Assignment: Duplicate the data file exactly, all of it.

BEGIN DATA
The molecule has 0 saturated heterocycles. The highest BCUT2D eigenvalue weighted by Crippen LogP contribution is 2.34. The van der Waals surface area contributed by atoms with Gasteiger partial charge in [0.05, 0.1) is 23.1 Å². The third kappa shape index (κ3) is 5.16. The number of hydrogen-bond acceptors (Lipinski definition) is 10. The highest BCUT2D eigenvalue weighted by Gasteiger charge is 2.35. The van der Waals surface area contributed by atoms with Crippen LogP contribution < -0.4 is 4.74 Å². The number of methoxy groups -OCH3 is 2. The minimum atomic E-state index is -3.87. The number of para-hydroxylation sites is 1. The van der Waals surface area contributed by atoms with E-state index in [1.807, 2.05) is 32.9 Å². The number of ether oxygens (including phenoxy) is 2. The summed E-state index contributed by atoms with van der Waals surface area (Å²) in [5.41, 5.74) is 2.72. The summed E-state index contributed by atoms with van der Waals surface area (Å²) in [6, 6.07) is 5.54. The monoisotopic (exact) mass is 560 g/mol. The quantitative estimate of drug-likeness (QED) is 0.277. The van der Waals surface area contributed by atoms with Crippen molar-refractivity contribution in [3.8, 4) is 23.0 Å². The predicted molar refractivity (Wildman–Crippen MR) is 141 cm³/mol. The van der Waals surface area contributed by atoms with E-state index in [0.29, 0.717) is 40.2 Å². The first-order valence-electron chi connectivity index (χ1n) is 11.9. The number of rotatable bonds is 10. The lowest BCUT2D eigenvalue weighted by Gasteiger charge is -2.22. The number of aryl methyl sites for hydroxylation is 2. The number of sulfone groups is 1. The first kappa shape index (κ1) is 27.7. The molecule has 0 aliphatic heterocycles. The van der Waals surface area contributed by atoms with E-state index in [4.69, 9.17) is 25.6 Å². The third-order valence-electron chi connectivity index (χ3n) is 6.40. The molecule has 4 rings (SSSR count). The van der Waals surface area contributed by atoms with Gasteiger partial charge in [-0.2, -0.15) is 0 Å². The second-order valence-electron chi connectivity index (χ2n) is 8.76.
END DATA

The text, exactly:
The molecule has 0 saturated heterocycles. The highest BCUT2D eigenvalue weighted by Crippen LogP contribution is 2.34. The van der Waals surface area contributed by atoms with Gasteiger partial charge in [0.05, 0.1) is 23.1 Å². The third kappa shape index (κ3) is 5.16. The number of hydrogen-bond acceptors (Lipinski definition) is 10. The highest BCUT2D eigenvalue weighted by Gasteiger charge is 2.35. The van der Waals surface area contributed by atoms with Crippen LogP contribution < -0.4 is 4.74 Å². The number of methoxy groups -OCH3 is 2. The minimum atomic E-state index is -3.87. The number of para-hydroxylation sites is 1. The van der Waals surface area contributed by atoms with E-state index in [1.807, 2.05) is 32.9 Å². The number of ether oxygens (including phenoxy) is 2. The summed E-state index contributed by atoms with van der Waals surface area (Å²) in [5.41, 5.74) is 2.72. The summed E-state index contributed by atoms with van der Waals surface area (Å²) in [6, 6.07) is 5.54. The monoisotopic (exact) mass is 560 g/mol. The quantitative estimate of drug-likeness (QED) is 0.277. The van der Waals surface area contributed by atoms with Crippen molar-refractivity contribution in [3.8, 4) is 23.0 Å². The predicted molar refractivity (Wildman–Crippen MR) is 141 cm³/mol. The van der Waals surface area contributed by atoms with E-state index in [0.29, 0.717) is 40.2 Å². The first-order valence-electron chi connectivity index (χ1n) is 11.9. The number of rotatable bonds is 10. The lowest BCUT2D eigenvalue weighted by Gasteiger charge is -2.22. The number of aryl methyl sites for hydroxylation is 2. The number of sulfone groups is 1. The first kappa shape index (κ1) is 27.7. The molecule has 0 aliphatic heterocycles. The van der Waals surface area contributed by atoms with E-state index in [4.69, 9.17) is 25.6 Å². The third-order valence-electron chi connectivity index (χ3n) is 6.40. The molecule has 4 rings (SSSR count). The van der Waals surface area contributed by atoms with Gasteiger partial charge in [-0.2, -0.15) is 0 Å². The second-order valence-electron chi connectivity index (χ2n) is 8.76.